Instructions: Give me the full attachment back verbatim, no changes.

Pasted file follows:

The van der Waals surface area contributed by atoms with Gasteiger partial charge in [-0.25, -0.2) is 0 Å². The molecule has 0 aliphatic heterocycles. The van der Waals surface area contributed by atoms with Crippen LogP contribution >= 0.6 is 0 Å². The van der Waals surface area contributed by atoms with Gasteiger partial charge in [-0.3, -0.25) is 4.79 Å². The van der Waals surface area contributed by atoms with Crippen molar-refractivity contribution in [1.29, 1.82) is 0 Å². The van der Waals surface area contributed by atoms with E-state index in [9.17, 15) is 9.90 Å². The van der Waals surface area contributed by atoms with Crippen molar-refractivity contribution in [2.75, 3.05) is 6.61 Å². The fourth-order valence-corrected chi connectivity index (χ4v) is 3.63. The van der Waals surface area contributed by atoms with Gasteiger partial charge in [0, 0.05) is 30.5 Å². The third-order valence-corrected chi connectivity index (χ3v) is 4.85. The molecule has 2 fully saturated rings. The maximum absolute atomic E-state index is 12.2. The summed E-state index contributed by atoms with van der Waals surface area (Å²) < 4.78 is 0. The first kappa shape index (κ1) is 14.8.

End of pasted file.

The van der Waals surface area contributed by atoms with Gasteiger partial charge in [-0.25, -0.2) is 0 Å². The molecule has 0 aliphatic heterocycles. The van der Waals surface area contributed by atoms with Crippen LogP contribution >= 0.6 is 0 Å². The van der Waals surface area contributed by atoms with Gasteiger partial charge in [-0.3, -0.25) is 4.79 Å². The van der Waals surface area contributed by atoms with Crippen molar-refractivity contribution in [1.29, 1.82) is 0 Å². The van der Waals surface area contributed by atoms with E-state index in [9.17, 15) is 9.90 Å². The van der Waals surface area contributed by atoms with Crippen molar-refractivity contribution in [2.75, 3.05) is 6.61 Å². The fourth-order valence-corrected chi connectivity index (χ4v) is 3.63. The van der Waals surface area contributed by atoms with Gasteiger partial charge in [0, 0.05) is 30.5 Å². The third-order valence-corrected chi connectivity index (χ3v) is 4.85. The molecule has 2 fully saturated rings. The maximum absolute atomic E-state index is 12.2. The summed E-state index contributed by atoms with van der Waals surface area (Å²) < 4.78 is 0. The first kappa shape index (κ1) is 14.8.